CHINESE ALMOND COOKIES

We were in San Francisco’s Chinatown a couple of weeks ago and made our usual stop at Eastern Bakery for a bag of almond cookies. I’ve bought other sweets there over numerous visits and I have a hard time wrapping my tastebuds around them, but then Chinese cuisine isn’t really known for its desserts.

But I have a wonderful cookbook, California the Beautiful Cookbook by John Phillip Carroll, which includes a recipe for almond cookies. I remember my mother making them years ago and I thought they were pretty good. Not exactly like the ones Eastern Bakery turns out which are drier and crumblier, these are more like a smooth shortbread. They’re easy to make.

The original recipe asks you to top the cookies with sesame seeds before baking. I don’t see sesame seeds as being necessary on an almond cookie, but that’s subject to taste.

CHINESE ALMOND COOKIES

1 cup (2 sticks) butter, softened
2/3 cup powdered (confectioner’s) sugar
1 egg yolk
1 teaspoon almond extract
2 cups flour
1/4 teaspoon salt
1/4 teaspoon baking powder
whole almonds

Preheat oven to 375 degrees.

Cream softened butter and powdered sugar together. Add egg yolk and almond extract and cream again, scraping down sides of bowl as necessary.
Toss together flour, salt, and baking powder. Add flour to butter mixture and beat in until all is combined and there are no flour pockets.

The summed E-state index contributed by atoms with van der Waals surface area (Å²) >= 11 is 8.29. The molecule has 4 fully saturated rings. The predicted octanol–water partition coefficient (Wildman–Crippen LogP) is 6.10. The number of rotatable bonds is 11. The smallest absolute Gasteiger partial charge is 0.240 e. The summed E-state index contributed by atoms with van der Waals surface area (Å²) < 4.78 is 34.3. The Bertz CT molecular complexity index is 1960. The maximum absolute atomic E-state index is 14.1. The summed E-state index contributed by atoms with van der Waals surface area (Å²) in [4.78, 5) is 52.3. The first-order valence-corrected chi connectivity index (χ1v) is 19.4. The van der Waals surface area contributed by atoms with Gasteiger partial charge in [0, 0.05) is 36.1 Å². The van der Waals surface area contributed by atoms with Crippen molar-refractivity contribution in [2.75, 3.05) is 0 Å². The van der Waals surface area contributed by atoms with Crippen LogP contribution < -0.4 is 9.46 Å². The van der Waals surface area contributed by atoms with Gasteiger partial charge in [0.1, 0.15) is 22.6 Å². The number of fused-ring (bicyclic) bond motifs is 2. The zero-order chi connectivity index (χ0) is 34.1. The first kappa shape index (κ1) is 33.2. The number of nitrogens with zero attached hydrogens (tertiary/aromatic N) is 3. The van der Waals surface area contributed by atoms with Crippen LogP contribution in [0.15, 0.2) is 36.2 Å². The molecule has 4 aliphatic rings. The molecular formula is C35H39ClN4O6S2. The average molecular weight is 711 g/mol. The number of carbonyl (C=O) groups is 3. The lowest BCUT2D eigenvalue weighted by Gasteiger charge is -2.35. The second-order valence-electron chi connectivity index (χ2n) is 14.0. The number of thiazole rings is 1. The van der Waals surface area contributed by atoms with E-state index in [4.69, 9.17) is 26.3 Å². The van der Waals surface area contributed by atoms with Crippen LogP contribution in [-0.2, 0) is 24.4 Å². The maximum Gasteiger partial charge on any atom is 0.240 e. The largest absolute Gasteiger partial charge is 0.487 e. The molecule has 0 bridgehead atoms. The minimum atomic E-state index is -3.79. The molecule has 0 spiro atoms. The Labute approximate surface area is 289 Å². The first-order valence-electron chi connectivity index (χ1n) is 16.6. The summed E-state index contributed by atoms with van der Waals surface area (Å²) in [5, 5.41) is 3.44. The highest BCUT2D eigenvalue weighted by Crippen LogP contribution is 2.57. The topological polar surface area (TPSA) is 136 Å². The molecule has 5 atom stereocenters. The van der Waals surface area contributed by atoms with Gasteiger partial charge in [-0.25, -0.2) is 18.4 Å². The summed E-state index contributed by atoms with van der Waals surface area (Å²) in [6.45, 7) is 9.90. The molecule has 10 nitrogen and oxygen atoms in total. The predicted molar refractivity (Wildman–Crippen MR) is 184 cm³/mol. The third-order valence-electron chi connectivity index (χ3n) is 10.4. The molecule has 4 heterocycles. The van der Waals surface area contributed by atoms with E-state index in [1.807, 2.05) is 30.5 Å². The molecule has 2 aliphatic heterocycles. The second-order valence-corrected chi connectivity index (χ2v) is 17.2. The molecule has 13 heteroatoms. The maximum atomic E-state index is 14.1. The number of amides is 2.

Roll out tablespoons of dough into balls and place on ungreased cookie sheet about 1 1/2″ apart. Give each cookie a mash with your fist to flatten it slightly, then top with a whole almond.

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Bake at 375 about 15 minutes until edges are browned.

If you feel sesame seeds would be a good addition, beat the leftover egg white with a tablespoon of water. Brush each flattened cookie with the egg white, then dip in sesame seeds and top with almond; bake as directed.

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SPICY SZECHUAN STIR-FRY SAUCE FOR VEGETABLES

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A couple of months ago we were at our favorite Chinese restaurant eating broccoli in hot garlic sauce, when it occurred to me that I could probably figure out how to make it at home. I did.

In this post about Grandmother’s Chinese Country-Style Pork Ribs  (which is by FAR the most popular post on this blog!) I wrote about soy sauce, mirin, star anise, oyster sauce, and sake.  In this recipe I use Thai sweet chili sauce, which might not be a familiar ingredient to everyone. There are numerous brands available; you can buy it in an Asian market or a supermarket. Trader Joe’s has their own version. It is not Sriracha or chili paste. It is a sweet-spicy goopy sauce that you can dip just about anything into,  or use as an ingredient in other recipes (like this one). I buy a big bottle at an Asian market and store in the refrigerator.

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SPICY SZECHUAN STIR-FRY SAUCE

  • 1 tablespoon fresh minced ginger
  • 3 cloves (or more) minced fresh garlic
  • 1 tablespoon oyster sauce
  • 1 tablespoon mirin
  • 1 tablespoon sherry
  • 1 tablespoon sake
  • 1 1/2 tablespoons low-salt soy sauce
  • 2 tablespoons Thai sweet chili sauce